The UK's Competition and Markets Authority has launched a second investigation into Google's ad tech practices. This probe, in particular, will look into the role Google plays in the "ad tech stack," or the set of services that facilitate the sale of online advertising space between advertisers and sellers like online content providers. The organization explained that Google has strong positions at various levels of the ad tech stack and charges fees to both publishers and advertisers.
It's examining three key parts of the stack in which Google plays key roles, since it owns the largest providers for each. CMA will examine Google's practices for demand-side platforms, which give advertisers and media agencies a way to buy a publishers' space for advertising from many sources. It will also look into the company's practices relating to ad exchanges that can automate the sale of publishers' inventory. Finally, the CMA will examine Google's publisher ad servers that manage a publisher's inventory to decide which ad to show at a given time based on the bids and direct deals for the space.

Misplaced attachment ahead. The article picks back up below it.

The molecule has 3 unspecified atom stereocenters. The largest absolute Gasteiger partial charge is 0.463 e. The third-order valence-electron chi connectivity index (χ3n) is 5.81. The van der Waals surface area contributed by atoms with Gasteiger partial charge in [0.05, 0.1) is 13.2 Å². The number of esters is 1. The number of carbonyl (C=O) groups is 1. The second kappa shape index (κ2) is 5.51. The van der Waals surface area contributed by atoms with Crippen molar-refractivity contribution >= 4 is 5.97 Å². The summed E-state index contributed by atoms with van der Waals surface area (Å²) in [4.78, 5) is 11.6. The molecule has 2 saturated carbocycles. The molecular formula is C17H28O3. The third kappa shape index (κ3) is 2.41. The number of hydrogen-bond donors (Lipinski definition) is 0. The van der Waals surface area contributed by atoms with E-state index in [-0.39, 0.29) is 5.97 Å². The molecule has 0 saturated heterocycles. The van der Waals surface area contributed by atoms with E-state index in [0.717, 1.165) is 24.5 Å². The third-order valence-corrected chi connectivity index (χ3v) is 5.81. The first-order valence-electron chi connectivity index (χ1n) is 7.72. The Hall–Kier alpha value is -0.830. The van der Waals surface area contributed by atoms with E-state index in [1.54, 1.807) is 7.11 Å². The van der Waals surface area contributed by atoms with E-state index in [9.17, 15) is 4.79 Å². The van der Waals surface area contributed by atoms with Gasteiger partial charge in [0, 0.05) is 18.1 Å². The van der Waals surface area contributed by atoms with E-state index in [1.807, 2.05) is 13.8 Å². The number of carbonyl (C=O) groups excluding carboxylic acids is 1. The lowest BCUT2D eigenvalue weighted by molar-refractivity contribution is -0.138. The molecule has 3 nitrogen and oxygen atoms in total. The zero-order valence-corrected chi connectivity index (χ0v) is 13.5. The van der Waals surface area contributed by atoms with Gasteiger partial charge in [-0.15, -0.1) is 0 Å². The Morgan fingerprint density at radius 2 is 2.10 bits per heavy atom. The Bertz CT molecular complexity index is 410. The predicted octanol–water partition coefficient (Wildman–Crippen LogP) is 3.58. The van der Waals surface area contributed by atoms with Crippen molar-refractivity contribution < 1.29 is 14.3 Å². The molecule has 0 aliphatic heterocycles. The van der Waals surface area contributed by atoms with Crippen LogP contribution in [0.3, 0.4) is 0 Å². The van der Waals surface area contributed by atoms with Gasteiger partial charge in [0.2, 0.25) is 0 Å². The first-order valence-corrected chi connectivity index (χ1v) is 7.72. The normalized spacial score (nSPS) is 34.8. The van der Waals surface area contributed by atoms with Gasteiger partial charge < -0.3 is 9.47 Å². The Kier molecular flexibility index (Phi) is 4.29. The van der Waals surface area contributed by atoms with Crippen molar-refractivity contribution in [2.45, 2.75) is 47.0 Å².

Google's practices — if indeed questionable — could distort competition, the CMA said. It could contractually tie these various services together, for instance, so users won't have a choice but to go with Google all the way, making it difficult for smaller rival services to compete.
According to Andrea Coscelli, the CMA's Chief Executive:
"Weakening competition in this area could reduce the ad revenues of publishers, who may be forced to compromise the quality of their content to cut costs or put their content behind paywalls. It may also be raising costs for advertisers which are passed on through higher prices for advertised goods and services."
The organization is also investigating whether Google and Meta colluded over ads. That probe is all about digging into the advertising agreement between the two companies codenamed "Jedi Blue" and figuring out if that deal hinders competition in online advertising.